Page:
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When a Friendship Dies

Article By: Bill Rayburn
Memoir



Musing on the loss of a good friend; the how, the why, and the chances for reconciliation. (approx. 930 words)


Submitted:Apr 5, 2012    Reads: 20    Comments: 1    Likes: 0   


When a Friendship Dies

The second most significant friend I ever had hasn't been a part of my life since 1993. Before that? He was a major component in both my emotional and intellectual growth, not to mention my beer consumption.

I'll call him Sam (not his real name). We met in high school in 1976, sophomore year. We were on the basketball team together. He soon revealed that he was one of the few boys at that age that had an interest in both sports and critical thinking. Our bond, once forged, was easy and natural. Comfortable. Comforting. We grew intellectually along similar lines. The single most defining moment of our relationship happened in 1984. One night over beers, we came to the conclusion that ambiguity was not a bad thing, but a sign of our embrace of intellectuality. Life was mostly gray area, not black and white. My Catholic upbringing died that night. An intellect was born.

Sam was adopted.

Two years after we became friends, his dad died. Two years after that, my dad committed suicide. Two years later, his mom died. One year later my mom died. At that point, we were both in fledgling and failing marriages. We were struggling young men, finding our way. But we had each other. And each others back.

In 1985 Sam divorced his wife. In 1986, my wife divorced me. Our life experiences continued to eerily mirror each other.

Sam was formally educated. Something I clearly am not. His intellectual route was, on paper, far different from mine. That did no preclude us from seeing most of life and the human dynamic almost exactly the same. It was a huge bond. We were inseparable. Think Butch and Sundance, Astaire and Rogers, Martin & Lewis, Pavarotti and cheesecake.

He had been in therapy since his early 20s. He is currently a psychotherapist. Here in the bay area.

My best friend, Brian, was my therapist, though I sat upright on the couch, exchanging and sharing ideas equally, along with the requisite beer, Sinatra, and basketball game on the tube.

In 1990, I basically fled California; alone, reclusive, estranged from family. At that point, Sam was at the University of Tennessee completing his Masters in psychology.

The issues that coalesced to prompt my flight were things Sam was completely aware of. We'd kept in touch via letters (no internet then, dammit) and the phone (no free weekend minutes on the cell, dammit). He was seeing a woman who would eventually become his 2nd wife, though I believe he is no longer married to her, so he matches my two divorces as well. When my sojourn finally landed me in northern New Jersey in June of 1990, he had by then completed his degree at UT, and enrolled at Columbia University in Harlem, NYC. So suddenly we had gone from 2500 miles apart to 15.

We were both 30 years old.

I know this seems heavy on the details, but background is important to our story. The fact that we carried each other through the recovery period of our first divorces is very important. We were never closer than that period, from about 1986 to 1989.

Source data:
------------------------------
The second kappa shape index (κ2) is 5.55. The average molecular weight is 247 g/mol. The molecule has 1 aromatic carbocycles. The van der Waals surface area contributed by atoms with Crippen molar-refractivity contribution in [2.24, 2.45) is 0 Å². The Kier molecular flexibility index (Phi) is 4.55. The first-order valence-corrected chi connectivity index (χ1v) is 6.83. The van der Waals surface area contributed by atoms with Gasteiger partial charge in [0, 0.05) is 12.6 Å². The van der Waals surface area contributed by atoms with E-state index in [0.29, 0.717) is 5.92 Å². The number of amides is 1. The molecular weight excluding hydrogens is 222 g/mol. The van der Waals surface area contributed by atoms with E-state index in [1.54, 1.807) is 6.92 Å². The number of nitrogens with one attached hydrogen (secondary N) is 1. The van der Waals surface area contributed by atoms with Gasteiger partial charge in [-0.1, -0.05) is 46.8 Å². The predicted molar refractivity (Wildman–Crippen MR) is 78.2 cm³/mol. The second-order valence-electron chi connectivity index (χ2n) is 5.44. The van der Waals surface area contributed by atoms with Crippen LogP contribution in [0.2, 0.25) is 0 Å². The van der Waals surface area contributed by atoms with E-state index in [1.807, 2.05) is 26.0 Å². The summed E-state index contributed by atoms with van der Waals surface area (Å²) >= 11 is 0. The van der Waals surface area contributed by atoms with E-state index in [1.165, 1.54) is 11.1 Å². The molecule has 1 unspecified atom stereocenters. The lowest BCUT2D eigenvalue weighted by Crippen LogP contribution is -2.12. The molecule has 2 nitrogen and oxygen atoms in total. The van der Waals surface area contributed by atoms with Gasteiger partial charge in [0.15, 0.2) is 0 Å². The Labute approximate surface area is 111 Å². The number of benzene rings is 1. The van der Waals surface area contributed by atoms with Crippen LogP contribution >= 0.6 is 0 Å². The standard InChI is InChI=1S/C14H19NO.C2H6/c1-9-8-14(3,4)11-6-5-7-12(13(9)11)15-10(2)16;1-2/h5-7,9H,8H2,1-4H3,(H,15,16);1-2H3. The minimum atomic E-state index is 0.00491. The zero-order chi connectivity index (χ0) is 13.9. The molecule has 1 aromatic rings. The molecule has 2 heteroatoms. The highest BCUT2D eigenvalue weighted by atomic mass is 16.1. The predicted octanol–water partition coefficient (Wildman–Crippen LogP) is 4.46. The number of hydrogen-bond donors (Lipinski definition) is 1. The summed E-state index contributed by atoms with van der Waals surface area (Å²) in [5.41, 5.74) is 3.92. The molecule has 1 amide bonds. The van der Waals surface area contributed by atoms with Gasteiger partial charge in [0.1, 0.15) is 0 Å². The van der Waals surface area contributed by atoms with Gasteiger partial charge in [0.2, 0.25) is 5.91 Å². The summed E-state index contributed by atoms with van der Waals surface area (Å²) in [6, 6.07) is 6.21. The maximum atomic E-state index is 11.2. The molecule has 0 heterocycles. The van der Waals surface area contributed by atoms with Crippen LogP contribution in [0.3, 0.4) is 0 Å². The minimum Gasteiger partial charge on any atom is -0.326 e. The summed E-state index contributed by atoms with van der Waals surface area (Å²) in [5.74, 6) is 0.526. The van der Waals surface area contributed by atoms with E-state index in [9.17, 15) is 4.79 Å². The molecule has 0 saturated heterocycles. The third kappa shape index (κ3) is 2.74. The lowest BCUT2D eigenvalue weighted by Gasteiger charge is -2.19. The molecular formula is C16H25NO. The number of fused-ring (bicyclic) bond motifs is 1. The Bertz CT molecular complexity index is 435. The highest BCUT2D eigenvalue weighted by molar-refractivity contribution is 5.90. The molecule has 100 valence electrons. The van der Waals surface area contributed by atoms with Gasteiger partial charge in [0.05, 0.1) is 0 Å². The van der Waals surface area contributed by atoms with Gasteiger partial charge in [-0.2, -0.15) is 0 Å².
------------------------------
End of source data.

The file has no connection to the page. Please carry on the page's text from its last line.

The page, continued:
Once we reconnected on the east coast, there appeared to be something amiss. Our chemistry was different. Here was Sam, aggressively pursuing a higher education, with an ambitious career path already forged in his mind. Here was I, running away from it all. We were clearly, for the first time ever, on separate pages, going in decidedly different directions.

What propelled me to step back, to become slightly alarmed, was Sam's new interest in spirituality. Not religious, more middle eastern. There was an Indian woman he was visiting frequently in upstate New York, as part of a group ensemble. On paper, this was no reason for alarm.

BUT, and it's a big but, Sam and I had traveled a strictly intellectual path of thought. We had previously eschewed such people who were not self reliant. I had not veered from that path (nor have I to this day). Suddenly, he was emotionally reliant on his "guru". Who knows, maybe I was threatened by his decreasing reliance on me, and his interest in her. I am not above such mundane emotions. I remember feeling betrayed, but not in any personal sense. An intellectual betrayal. We had been apart for over a year, with only the sporadic letter or call, so he had chosen a different path than I. None of this is to be interpreted as criticism of Sam. Upon honest reflection, I was probably more responsible for the friendship ending, my inability to adapt to his new path, to accept it, to tolerate it.

It was not unlike how many marriages went bad, especially marriages between young people, who still have the "growing" years ahead of them. What are the odds that two people, who connect at a young age, will continue to grow in the same direction? And if they don't, how many will be able to accept that different direction, and maintain the friendship or marriage.

I couldn't do it with Sam. It would have compromised me, and us.

Our actual parting of the ways was murky, full of semi-true accusations and defensiveness. It was sad. Maybe inevitable. For two young men such as we were through our twenties who were on the same path, the same page, the same thought process, to eventually part ways as we did, has been a major loss in my life.

I miss him.

He's only 35 miles from here........you never know.





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